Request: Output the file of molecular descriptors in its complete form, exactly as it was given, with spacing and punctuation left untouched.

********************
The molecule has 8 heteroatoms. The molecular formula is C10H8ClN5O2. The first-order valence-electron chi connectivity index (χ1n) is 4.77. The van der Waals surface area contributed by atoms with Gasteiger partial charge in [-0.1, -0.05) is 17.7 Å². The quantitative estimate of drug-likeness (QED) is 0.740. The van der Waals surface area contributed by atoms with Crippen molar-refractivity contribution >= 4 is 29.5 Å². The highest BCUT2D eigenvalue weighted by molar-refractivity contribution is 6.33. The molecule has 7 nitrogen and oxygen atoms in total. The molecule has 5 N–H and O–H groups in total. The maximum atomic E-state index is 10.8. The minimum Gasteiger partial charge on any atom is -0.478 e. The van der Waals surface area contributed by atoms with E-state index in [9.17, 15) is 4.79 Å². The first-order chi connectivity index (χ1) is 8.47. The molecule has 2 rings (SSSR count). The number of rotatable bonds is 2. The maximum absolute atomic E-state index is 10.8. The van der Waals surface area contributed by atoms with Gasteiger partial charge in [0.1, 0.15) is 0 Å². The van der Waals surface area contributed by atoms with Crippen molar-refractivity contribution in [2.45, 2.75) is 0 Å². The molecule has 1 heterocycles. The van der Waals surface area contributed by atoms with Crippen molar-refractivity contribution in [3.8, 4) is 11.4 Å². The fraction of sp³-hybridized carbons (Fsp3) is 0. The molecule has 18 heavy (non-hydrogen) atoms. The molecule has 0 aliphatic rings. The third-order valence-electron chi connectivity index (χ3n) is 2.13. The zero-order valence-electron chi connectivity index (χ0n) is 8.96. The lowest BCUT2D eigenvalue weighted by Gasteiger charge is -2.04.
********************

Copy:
The molecule has 8 heteroatoms. The molecular formula is C10H8ClN5O2. The first-order valence-electron chi connectivity index (χ1n) is 4.77. The van der Waals surface area contributed by atoms with Gasteiger partial charge in [-0.1, -0.05) is 17.7 Å². The quantitative estimate of drug-likeness (QED) is 0.740. The van der Waals surface area contributed by atoms with Crippen molar-refractivity contribution >= 4 is 29.5 Å². The highest BCUT2D eigenvalue weighted by molar-refractivity contribution is 6.33. The molecule has 7 nitrogen and oxygen atoms in total. The molecule has 5 N–H and O–H groups in total. The maximum atomic E-state index is 10.8. The minimum Gasteiger partial charge on any atom is -0.478 e. The van der Waals surface area contributed by atoms with E-state index in [9.17, 15) is 4.79 Å². The first-order chi connectivity index (χ1) is 8.47. The molecule has 2 rings (SSSR count). The number of rotatable bonds is 2. The maximum absolute atomic E-state index is 10.8. The van der Waals surface area contributed by atoms with Gasteiger partial charge in [0.1, 0.15) is 0 Å². The van der Waals surface area contributed by atoms with Crippen molar-refractivity contribution in [2.45, 2.75) is 0 Å². The molecule has 1 heterocycles. The van der Waals surface area contributed by atoms with Crippen molar-refractivity contribution in [3.8, 4) is 11.4 Å². The fraction of sp³-hybridized carbons (Fsp3) is 0. The molecule has 18 heavy (non-hydrogen) atoms. The molecule has 0 aliphatic rings. The third-order valence-electron chi connectivity index (χ3n) is 2.13. The zero-order valence-electron chi connectivity index (χ0n) is 8.96. The lowest BCUT2D eigenvalue weighted by Gasteiger charge is -2.04.